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Unmasking symptomatic dermatographism in the time of COVID-19
  1. Katelyn H Wong1,
  2. Thomas Murray2,
  3. Rachel Osborn1,
  4. Gary K Soffer3
  1. 1 Pediatrics, Yale School of Medicine, New Haven, Connecticut, USA
  2. 2 Section of Pediatric Infectious Diseases, Department of Pediatrics, Yale School of Medicine, New Haven, Connecticut, USA
  3. 3 Section of Allergy and Immunology, Department of Pediatrics, Yale School of Medicine, New Haven, Connecticut, USA
  1. Correspondence to Katelyn H Wong, Department of Pediatrics, Yale University School of Medicine, 330 Cedar Street, LMP 5039, New Haven, CT 06520, USA; katelyn.wong{at}

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A 39-year-old woman presented with localized urticaria following N95 respirator use in a COVID-19 unit. After approximately 15 minutes of wear, she developed pruritus on her face, without associated angioedema or dyspnea. She had no history of cutaneous reactions to N95 respirators. Physical examination revealed several wheals with surrounding erythema limited to the area occluded by the N95 respirator (figure 1). On evaluation, firm stroking of the volar aspect of her forearm produced linear wheals (figure 2); she was subsequently diagnosed with dermatographism. Symptoms resolved within 1 hour of antihistamine use.

Figure 1

Facial urticaria limited to area occluded by N95 respirator (a, b).

Figure 2

Firm stroking of the skin produced new linear wheals.

Dermatographism is characterised by the development of a wheal and flare reaction after pressure is applied to the skin by stroking or scratching, typically within minutes and persisting up to an hour.1 Symptoms typically self-resolve within an hour. Antihistamines can be used in symptomatic dermatographism. The pathogenesis is likely related to vasoactive mediators released by mast cells as elevated serum levels of histamine have been associated.2 Differential diagnoses including pressure urticaria and contact dermatitis can be ruled out based on inciting factor, timing of onset and resolution with antihistamines.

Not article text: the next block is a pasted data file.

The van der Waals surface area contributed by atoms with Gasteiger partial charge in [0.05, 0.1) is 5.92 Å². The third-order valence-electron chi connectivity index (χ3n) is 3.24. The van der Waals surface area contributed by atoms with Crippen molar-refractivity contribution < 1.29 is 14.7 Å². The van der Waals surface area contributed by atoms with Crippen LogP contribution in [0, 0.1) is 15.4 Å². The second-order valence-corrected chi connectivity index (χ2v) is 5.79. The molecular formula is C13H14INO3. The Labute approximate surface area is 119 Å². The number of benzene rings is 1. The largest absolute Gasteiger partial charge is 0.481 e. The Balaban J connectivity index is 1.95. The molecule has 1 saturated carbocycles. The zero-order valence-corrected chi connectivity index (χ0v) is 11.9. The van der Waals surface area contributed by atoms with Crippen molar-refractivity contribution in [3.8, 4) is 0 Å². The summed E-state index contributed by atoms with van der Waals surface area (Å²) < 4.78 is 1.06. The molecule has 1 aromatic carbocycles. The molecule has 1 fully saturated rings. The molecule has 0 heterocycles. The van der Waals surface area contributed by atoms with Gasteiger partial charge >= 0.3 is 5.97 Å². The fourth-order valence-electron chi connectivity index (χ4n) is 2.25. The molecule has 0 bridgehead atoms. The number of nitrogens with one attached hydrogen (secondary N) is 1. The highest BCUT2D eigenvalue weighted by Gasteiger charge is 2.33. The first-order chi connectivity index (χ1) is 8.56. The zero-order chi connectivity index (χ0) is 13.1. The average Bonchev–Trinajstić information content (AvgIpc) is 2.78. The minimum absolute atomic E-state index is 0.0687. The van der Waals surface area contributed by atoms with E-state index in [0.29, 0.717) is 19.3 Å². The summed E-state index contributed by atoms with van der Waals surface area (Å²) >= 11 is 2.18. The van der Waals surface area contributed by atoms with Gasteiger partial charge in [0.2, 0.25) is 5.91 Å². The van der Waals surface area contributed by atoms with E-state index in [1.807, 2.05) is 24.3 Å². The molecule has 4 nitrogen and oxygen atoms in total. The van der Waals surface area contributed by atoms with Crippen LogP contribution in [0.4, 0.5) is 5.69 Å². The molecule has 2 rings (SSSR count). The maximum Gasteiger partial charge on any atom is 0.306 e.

N95 respirators are recommended for healthcare workers (HCWs) who provide care for patients with suspected or confirmed COVID-19 infection.3 The recent pandemic has led to increased and extended respirator use. While evidence supports these respirators as offering substantial protection against COVID-19, this case highlights that occupational health departments should be alert for adverse cutaneous reactions that may affect HCWs.4



  • Contributors KHW contributed to conception, initial drafting of manuscript and final approval of the manuscript. TM, RO and GKS contributed to conception, critical revision of content and final approval of the manuscript. All authors are in agreement to be accountable for all aspects of the work in ensuring that questions related to the accuracy or integrity of any part of the work are appropriately investigated and resolved.

  • Funding The authors have not declared a specific grant for this research from any funding agency in the public, commercial or not-for-profit sectors.

  • Competing interests None declared.

  • Patient consent for publication Consent obtained directly from patient(s).

  • Provenance and peer review Not commissioned; externally peer reviewed.